Dystopian novels—stories of the horrific future—are so common as to be almost forgettable. Here is a compilation of what I believe are the 16 greatest of the genre. I could happily list twice as many that are amazing, but these are the best.
In my younger days if I heard a book or movie was disturbing or hard to handle I generally took that as a challenge. Most books generally turned out to not be too bad, but occasionally I’d come across something that would leave me with a sick feeling in my stomach for weeks. I’ve largely outgrown this “genre” of late, but here are my picks for the ten most disturbing books of all time. Any one of these books is capable of leaving you feeling a little depressed at the least, and permanently scarred at the worst.
Books The ten novels on this list all substantiate the belief that books are the most elastic, introspective, human and entertaining form of media that exist. Not movies, not music, not art, not the theatre.
SExpand On Thursday we asked you what books have changed your life, and over 250 thoughtful comments later, it's clear you all have book shelves stuffed with meaningful tomes. Now it's time to share the love. Today we've compiled some of the titles that you mentioned the most, with summaries and links to Amazon so you can check 'em out further—and get a glimpse into the minds and lives of Lifehacker readers. The Bible (25 votes)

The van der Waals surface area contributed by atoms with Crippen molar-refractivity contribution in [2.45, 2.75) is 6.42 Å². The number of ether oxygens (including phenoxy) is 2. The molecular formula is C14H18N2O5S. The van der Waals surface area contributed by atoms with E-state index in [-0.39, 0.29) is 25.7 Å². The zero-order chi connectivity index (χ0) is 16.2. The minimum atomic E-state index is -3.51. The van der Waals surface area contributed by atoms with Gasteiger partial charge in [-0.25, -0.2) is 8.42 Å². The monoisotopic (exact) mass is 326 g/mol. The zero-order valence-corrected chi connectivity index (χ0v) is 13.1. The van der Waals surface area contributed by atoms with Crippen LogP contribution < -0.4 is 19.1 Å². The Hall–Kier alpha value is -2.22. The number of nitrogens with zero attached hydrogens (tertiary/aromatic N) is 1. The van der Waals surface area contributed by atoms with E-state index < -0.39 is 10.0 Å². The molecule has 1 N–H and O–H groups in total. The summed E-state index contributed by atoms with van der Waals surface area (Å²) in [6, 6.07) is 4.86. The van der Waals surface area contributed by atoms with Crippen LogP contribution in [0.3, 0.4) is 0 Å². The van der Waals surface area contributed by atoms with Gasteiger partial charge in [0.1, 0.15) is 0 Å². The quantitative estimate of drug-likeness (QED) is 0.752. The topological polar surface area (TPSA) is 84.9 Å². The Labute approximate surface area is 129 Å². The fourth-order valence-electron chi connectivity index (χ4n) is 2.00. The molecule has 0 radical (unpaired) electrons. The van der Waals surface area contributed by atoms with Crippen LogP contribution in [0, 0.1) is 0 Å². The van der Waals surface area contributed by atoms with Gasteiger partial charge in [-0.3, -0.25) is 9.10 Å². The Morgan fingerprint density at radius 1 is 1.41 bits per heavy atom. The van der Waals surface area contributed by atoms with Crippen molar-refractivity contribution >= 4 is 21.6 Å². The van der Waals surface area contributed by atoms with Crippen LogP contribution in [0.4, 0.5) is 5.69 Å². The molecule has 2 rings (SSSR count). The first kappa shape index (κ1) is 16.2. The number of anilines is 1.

Sum: Forty Tales from the Afterlives, also simply called Sum, is a work of speculative fiction by the neuroscientist David Eagleman. It is in press in 23 languages as of 2012[update]. The Los Angeles Times described it as "teeming, writhing with imagination. Sum (book)
If on a winter's night a traveler (Italian: Se una notte d'inverno un viaggiatore) is a 1979 novel by the Italian post-modernist writer Italo Calvino. The narrative, in the form of a frame story, is about a reader trying to read a book called If on a winter's night a traveler. Every odd-numbered chapter is in the second person, and tells the reader what he is doing in preparation for reading the next chapter. The even-numbered chapters are all single chapters from whichever book the reader is trying to read. The book was published in an English translation by William Weaver in 1981.